Malaysia Healthcare Chronicles

The Quarterly Overview: Healthcare Commentary

During the second quarter of the year, Malaysia faced a resurge in COVID-19 cases with more virulent, sporadic variants found and the highest number of daily infections recorded in the country with 9,020 cases on 30 May. This resurgence caused strains to the healthcare system, as overall hospital capacities are still considered to be at a critical level.

As a result of this, Prime Minister YAB Tan Sri Dato’ Haji Muhyiddin Bin Haji Mohd Yassin announced that Malaysia would undergo a nationwide ‘total lockdown’ on all economic and social sectors from 1 to 14 June. With cases still above the 4,000-a-day threshold set by the government to ease the lockdown, it was further extended for another two weeks from 15 to 28 June.

To strategise Malaysia’s recovery outlook for the next few months, the Prime Minister announced the National Recovery Plan – a four-phase exit strategy from the COVID-19 crisis that will see gradual ease on economic and social sectors. Movements from one phase to the next is dependent on several factors including the number of daily COVID-19 transmissions recorded, utilisation rates in the ICU wards and percentage of the population who have been vaccinated.

The National COVID-19 Immunisation Programme (PICK) has seen several key initiatives take effect to inoculate the population since the beginning of Phase 1 on 24 February. Among those are the opening of additional mega vaccination centres in Penang and Kuala Lumpur – which make up for a quarter of the country’s population, availability of drive-throughs, and mobile vaccination units to ensure ease of accessibility to those in rural communities. The country reached its daily vaccination target of 200,000 two weeks ahead of its initial July plan. Malaysia aims to vaccinate 80 per cent of the population and achieve herd immunity by December 2021. With more vaccines anticipated to be readily available, the government has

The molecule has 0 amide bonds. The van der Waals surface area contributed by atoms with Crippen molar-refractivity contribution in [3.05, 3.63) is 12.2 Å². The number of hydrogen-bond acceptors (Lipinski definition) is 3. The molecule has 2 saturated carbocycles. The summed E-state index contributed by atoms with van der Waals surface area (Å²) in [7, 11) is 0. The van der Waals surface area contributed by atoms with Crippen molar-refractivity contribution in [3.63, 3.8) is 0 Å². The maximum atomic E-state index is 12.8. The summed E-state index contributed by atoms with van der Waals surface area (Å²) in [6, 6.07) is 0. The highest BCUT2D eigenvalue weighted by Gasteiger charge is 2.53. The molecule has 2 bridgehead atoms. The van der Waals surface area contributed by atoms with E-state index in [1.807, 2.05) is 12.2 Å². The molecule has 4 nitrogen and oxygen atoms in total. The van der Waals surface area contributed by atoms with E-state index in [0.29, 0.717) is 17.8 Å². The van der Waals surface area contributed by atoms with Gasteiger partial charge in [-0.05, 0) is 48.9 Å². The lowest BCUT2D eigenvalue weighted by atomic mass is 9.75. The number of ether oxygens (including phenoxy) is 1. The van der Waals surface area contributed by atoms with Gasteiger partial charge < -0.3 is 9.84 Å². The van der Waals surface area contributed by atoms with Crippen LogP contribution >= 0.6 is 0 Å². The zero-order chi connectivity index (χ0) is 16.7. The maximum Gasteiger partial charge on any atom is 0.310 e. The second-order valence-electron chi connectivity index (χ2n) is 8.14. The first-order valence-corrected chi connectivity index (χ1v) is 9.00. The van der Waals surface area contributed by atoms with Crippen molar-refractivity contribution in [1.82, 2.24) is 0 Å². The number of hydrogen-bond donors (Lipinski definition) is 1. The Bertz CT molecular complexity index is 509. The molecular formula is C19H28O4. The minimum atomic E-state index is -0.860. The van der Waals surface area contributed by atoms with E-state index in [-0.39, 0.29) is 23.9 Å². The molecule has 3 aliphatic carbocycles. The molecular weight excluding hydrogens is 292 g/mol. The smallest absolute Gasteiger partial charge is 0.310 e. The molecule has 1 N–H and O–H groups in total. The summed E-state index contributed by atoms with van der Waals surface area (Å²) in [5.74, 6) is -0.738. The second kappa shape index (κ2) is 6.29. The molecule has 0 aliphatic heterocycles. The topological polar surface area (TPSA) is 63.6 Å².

During the second quarter of the year, Malaysia faced a resurge in COVID-19 cases with more virulent, sporadic variants found and the highest number of daily infections recorded in the country with 9,020 cases on 30 May. This resurgence caused strains to the healthcare system, as overall hospital capacities are still considered to be at a critical level.

As a result of this, Prime Minister YAB Tan Sri Dato’ Haji Muhyiddin Bin Haji Mohd Yassin announced that Malaysia would undergo a nationwide ‘total lockdown’ on all economic and social sectors from 1 to 14 June. With cases still above the 4,000-a-day threshold set by the government to ease the lockdown, it was further extended for another two weeks from 15 to 28 June.

To strategise Malaysia’s recovery outlook for the next few months, the Prime Minister announced the National Recovery Plan – a four-phase exit strategy from the COVID-19 crisis that will see gradual ease on economic and social sectors. Movements from one phase to the next is dependent on several factors including the number of daily COVID-19 transmissions recorded, utilisation rates in the ICU wards and percentage of the population who have been vaccinated.

The National COVID-19 Immunisation Programme (PICK) has seen several key initiatives take effect to inoculate the population since the beginning of Phase 1 on 24 February. Among those are the opening of additional mega vaccination centres in Penang and Kuala Lumpur – which make up for a quarter of the country’s population, availability of drive-throughs, and mobile vaccination units to ensure ease of accessibility to those in rural communities. The country reached its daily vaccination target of 200,000 two weeks ahead of its initial July plan. Malaysia aims to vaccinate 80 per cent of the population and achieve herd immunity by December 2021. With more vaccines anticipated to be readily available, the government has mobilised private clinics and hospitals as vaccination centres. This public-private partnership will be key to facilitate recovery during this pandemic and to better serve stakeholders in the long run.

As a community, let us stand united in the fight against COVID-19. As individuals, we all have a role to play in helping to flatten the curve. The end starts with you.

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